Under a proper reading of Clontech, summary judgment has been granted to Solo on the `797 and `569 patents for cup lids because the evidence in the record successfully rebuts the inference that Solo acted with intent to deceive.
i. Clontech as Applied to Marking Products with Expired Patent Numbers.
Unlike in Clontech, the false markings of the `797 and `569 patents involve expired patents, rather than patents that never covered the products at all. No court has addressed how the Clontech standard applies to allegations involving only expired patents. As such, the question of what suffices to prove intent to deceive under such circumstances is one of first impression.
In a distinguishable fact pattern, intent to deceive was found where a defendant marked products with both expired patent numbers and numbers of patents that did not cover the products at all, and conceded that he made these markings to "differentiate [his] product from potential copiers." See DP Wagner Mfg. Inc. v. Pro Patch Sys., Inc., 434 F.Supp.2d 445, 457 (S.D.Tex. 2006).
The Court finds that when, as here, the false markings at issue are expired patents that had previously covered the marked products, the Clontech presumption of intent to deceive is weaker, because the possibility of actual deceit, as well as the benefit to the false marker, are diminished. When a product is marked with an expired patent number, any person with basic knowledge of the patent system can look up the patent and determine its expiration date, reducing the potential for being deceived. Moreover, in the case of design patents like Solo's, marking an article with an expired patent can work to the marker's detriment, because public patent documents reveal all of the previously patented design features that are now in the public domain, thus creating a road map for anyone wishing to legally copy the product. See Smith Dep. 406:15-407:8. Conversely, if a product is marked with an unexpired patent that does not cover it at all, the prospects for deceit, and potential advantage to the marker, are higher because it is far more difficult for competitors and the public to determine whether the marking is false, particularly if the patent is complex. Thus, although some presumption of deceptive intent exists when a product is knowingly marked with an expired patent, that presumption is weaker than when a product is marked with an unexpired patent that does not cover the product.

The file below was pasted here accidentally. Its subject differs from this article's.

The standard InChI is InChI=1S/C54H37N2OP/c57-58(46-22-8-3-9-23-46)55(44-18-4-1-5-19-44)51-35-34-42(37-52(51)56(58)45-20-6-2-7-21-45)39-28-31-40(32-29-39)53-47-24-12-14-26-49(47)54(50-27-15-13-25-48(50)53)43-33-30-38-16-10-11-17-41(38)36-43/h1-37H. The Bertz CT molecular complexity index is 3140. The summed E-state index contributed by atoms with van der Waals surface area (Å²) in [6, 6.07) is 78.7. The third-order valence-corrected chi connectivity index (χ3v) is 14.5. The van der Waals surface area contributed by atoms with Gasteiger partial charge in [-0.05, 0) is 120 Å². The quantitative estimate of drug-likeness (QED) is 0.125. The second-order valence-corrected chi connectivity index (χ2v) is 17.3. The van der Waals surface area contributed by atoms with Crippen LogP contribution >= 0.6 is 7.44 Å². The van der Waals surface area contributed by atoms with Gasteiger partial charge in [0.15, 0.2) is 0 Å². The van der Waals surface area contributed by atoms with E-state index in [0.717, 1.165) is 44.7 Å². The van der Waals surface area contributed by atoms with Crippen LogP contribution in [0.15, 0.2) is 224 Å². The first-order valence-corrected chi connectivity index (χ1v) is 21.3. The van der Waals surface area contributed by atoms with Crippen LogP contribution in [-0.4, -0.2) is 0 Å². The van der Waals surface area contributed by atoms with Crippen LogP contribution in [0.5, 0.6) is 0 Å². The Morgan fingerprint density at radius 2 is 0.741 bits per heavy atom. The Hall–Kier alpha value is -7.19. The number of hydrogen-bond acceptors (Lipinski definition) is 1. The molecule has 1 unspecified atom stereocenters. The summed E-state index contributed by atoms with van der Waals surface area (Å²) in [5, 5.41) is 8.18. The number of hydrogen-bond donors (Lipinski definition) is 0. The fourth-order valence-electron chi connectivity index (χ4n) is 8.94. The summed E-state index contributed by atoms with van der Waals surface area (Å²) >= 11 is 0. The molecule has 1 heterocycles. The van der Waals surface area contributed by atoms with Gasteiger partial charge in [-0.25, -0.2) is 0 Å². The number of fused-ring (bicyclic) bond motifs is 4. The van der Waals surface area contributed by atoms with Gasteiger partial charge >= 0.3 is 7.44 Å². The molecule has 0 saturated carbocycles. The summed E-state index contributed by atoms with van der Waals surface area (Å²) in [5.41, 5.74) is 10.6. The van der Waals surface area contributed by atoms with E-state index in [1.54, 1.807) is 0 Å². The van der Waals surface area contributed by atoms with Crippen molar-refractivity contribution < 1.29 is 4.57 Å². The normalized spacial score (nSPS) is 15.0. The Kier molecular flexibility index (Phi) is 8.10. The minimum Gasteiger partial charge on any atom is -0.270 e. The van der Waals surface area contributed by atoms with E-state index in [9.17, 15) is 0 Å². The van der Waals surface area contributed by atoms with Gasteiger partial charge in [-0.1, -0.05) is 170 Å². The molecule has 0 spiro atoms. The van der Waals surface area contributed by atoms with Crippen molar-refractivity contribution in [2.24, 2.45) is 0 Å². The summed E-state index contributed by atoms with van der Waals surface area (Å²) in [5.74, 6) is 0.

It is noteworthy that in Clontech, the patents at issue were for sophisticated molecular biology products.
Solo made similar arguments in its Motion to Dismiss for Failure to State a Claim, asserting that marking a product with an expired patent could not be a false marking, in part because of the smaller possibility of deceit and minimal benefit to the marker. The Court disagreed. Pequignot I, 540 F.Supp.2d at 654. That holding remains unchanged; if a party falsely marks an article with an expired patent with actual intent to deceive, § 292 is violated. However, at the summary judgment stage, where Solo's liability turns on whether it intended to deceive, the absence of any reason to deceive strongly suggests that no such intent existed. See Matsushita, 475 U.S. at 596-97, 106 S.Ct. 1348 (holding that the "absence of any plausible motive to engage in the conduct charged" was "highly relevant" to determining whether summary judgment should have been granted in a civil conspiracy case).